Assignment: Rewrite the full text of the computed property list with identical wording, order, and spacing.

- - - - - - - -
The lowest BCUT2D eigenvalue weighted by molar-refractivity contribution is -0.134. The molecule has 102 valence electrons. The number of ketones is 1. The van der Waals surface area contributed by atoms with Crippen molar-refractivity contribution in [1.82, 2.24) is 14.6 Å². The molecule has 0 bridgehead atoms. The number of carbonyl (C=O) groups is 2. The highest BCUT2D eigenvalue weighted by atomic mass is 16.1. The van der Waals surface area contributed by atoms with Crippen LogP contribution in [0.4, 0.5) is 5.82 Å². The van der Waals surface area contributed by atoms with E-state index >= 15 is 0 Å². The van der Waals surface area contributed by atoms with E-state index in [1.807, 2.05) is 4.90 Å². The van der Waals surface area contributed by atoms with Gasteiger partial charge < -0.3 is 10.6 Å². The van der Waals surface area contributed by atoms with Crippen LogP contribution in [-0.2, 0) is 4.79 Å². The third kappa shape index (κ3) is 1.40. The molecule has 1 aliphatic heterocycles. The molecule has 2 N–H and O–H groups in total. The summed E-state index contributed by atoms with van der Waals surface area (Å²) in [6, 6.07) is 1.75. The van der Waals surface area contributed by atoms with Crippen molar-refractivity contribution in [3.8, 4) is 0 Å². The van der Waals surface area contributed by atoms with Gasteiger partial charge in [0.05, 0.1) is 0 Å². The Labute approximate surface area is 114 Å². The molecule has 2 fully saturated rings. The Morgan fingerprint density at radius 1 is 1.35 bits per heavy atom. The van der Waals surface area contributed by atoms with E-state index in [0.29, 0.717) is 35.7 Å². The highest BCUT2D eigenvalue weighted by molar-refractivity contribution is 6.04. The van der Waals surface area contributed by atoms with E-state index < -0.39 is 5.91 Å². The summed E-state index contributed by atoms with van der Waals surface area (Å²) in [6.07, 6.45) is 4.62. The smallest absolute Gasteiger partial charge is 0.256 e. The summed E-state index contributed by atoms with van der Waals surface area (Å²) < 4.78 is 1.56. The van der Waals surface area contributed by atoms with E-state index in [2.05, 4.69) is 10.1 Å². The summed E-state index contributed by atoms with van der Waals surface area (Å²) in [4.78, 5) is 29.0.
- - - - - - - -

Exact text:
The lowest BCUT2D eigenvalue weighted by molar-refractivity contribution is -0.134. The molecule has 102 valence electrons. The number of ketones is 1. The van der Waals surface area contributed by atoms with Crippen molar-refractivity contribution in [1.82, 2.24) is 14.6 Å². The molecule has 0 bridgehead atoms. The number of carbonyl (C=O) groups is 2. The highest BCUT2D eigenvalue weighted by atomic mass is 16.1. The van der Waals surface area contributed by atoms with Crippen LogP contribution in [0.4, 0.5) is 5.82 Å². The van der Waals surface area contributed by atoms with E-state index >= 15 is 0 Å². The van der Waals surface area contributed by atoms with E-state index in [1.807, 2.05) is 4.90 Å². The van der Waals surface area contributed by atoms with Gasteiger partial charge < -0.3 is 10.6 Å². The van der Waals surface area contributed by atoms with Crippen LogP contribution in [-0.2, 0) is 4.79 Å². The third kappa shape index (κ3) is 1.40. The molecule has 1 aliphatic heterocycles. The molecule has 2 N–H and O–H groups in total. The summed E-state index contributed by atoms with van der Waals surface area (Å²) in [6, 6.07) is 1.75. The van der Waals surface area contributed by atoms with Crippen molar-refractivity contribution in [3.8, 4) is 0 Å². The van der Waals surface area contributed by atoms with Gasteiger partial charge in [0.05, 0.1) is 0 Å². The Labute approximate surface area is 114 Å². The molecule has 2 fully saturated rings. The Morgan fingerprint density at radius 1 is 1.35 bits per heavy atom. The van der Waals surface area contributed by atoms with E-state index in [0.29, 0.717) is 35.7 Å². The highest BCUT2D eigenvalue weighted by molar-refractivity contribution is 6.04. The van der Waals surface area contributed by atoms with E-state index < -0.39 is 5.91 Å². The summed E-state index contributed by atoms with van der Waals surface area (Å²) in [6.07, 6.45) is 4.62. The smallest absolute Gasteiger partial charge is 0.256 e. The summed E-state index contributed by atoms with van der Waals surface area (Å²) < 4.78 is 1.56. The van der Waals surface area contributed by atoms with E-state index in [2.05, 4.69) is 10.1 Å². The summed E-state index contributed by atoms with van der Waals surface area (Å²) in [4.78, 5) is 29.0.